the E-mail client, or the operating system.
Whether all E-mail clients should indeed be able to accept (and handle
correctly!) CP-1252-encoded messages, is an entirely unrelated question.
This can only be answered on account of the market demands which I will
not comment on.
Am 2000-03-31 um 08:35 h PST hat Frank da Cruz geschrieben:
> IBM has done an excellent job of keeping their private EBCDIC code pages
> private, and converting them to standard character sets for interchange,
> and for that matter even publishing official mappings, so ISVs don't have
> to guess and come up with incompatible ones.
Actually, IBM's users' groups, such as SHARE Europe (formerly SEAS) had to
exert much pressure to get IBM there. Here are two quotes from the very same
official report on the SHARE Europe 1990 annual meeting (in October 1990):
- Klaus [Daube, Chairman of the SHARE Europe STWG for National Language
Architecture] gave a [...] survey of the work undertaken by SEAS/SHARE
Europe from the positive step taken at Spring Meeting 1980 [...] through
to the 1990 SHARE Europe White Paper[...]
- Ted [Sasala, Director of NL Support, IBM] assured the audience that IBM
now recognize the problems presented by National Language differences[...]
Note that, in 1990, IBM still thought of their character set, and character
encoding, problems in terms of "National Languages differences". (Accord-
ingly, on the SEAS Spring Meeting 1989, Ed Hart had given a presentation
titled "National Language Problems in the U.S.?", and has answered this
question with a definite "Yes!", talking of US-english codepages only.)
The official mappings were published only in September 1990 (in "Character
Data Representation Architecture, Level 1, Registry", SC09-1391-00). Until
then, ISVs did have to guess and indeed came up with incompatible mappings,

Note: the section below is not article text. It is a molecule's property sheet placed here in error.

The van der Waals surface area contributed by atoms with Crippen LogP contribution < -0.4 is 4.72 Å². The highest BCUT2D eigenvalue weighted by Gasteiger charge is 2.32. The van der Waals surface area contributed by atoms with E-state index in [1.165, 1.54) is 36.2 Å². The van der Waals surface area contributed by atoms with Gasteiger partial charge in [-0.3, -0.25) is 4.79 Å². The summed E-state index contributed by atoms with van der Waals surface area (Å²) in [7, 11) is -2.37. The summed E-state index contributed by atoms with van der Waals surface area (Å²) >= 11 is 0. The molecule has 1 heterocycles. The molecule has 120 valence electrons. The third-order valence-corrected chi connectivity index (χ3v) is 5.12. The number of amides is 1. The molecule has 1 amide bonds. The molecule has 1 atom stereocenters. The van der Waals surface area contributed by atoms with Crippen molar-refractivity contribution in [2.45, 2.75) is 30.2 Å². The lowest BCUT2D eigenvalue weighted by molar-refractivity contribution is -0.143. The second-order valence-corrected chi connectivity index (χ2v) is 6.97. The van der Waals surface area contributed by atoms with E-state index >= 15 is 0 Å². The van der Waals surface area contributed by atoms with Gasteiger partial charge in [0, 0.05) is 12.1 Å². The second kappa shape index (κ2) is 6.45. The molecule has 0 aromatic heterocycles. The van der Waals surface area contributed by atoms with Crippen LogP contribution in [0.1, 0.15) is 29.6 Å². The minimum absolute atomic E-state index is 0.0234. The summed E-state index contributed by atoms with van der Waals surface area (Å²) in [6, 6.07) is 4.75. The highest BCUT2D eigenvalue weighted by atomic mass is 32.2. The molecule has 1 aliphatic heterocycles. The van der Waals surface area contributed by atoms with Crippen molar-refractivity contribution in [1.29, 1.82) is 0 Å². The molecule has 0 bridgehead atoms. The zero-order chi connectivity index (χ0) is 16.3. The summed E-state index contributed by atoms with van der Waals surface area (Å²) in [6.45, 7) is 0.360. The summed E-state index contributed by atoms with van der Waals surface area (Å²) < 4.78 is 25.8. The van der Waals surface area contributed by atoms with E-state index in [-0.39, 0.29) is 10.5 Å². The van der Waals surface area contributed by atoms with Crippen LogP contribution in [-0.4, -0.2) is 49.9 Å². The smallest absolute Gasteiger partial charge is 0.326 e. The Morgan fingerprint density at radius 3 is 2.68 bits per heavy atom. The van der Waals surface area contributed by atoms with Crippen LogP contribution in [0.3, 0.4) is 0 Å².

often based on the myth of there being just one EBCDIC and just one ISO
7-bit code dubbed ASCII. These incompatible mappings lasted much longer
than 1990, as IBM did not reveal their de-facto encoding built into their
software (such as compilers); only after more pressing from the users'
groups, they eventually defined and published their de-facto EBCDIC page;
I think it was dubbed CP 1047 and published in 1992, but I don't have the
pertinent documents at hand.
I think, only market demand (or call it pressure of users' organizations)
will eventually cause vendors to comply with character-encoding standards.
I suggest that E-mail clients (and browsers, btw.) should *never* try to
guess the character encoding; rather they should notify the end-user of
all inconsistencies in incoming messages (or HTML pages, respectively)
and offer the following choices:
- send a complaint to the author of the offending message, explaining the
- filter out illegal characters, replacing them with some sort of sub-
- let the user choose an encoding to try (explaining the possible choices
and their effects).
Only if all offences (such as tagging CP 1252 data as ISO 8859-1) are
reported, we will be able to accumulate enough market demand for correct
implementations. IBM eventually has succueeded just because their users
were aware of the issues and have demanded solutions.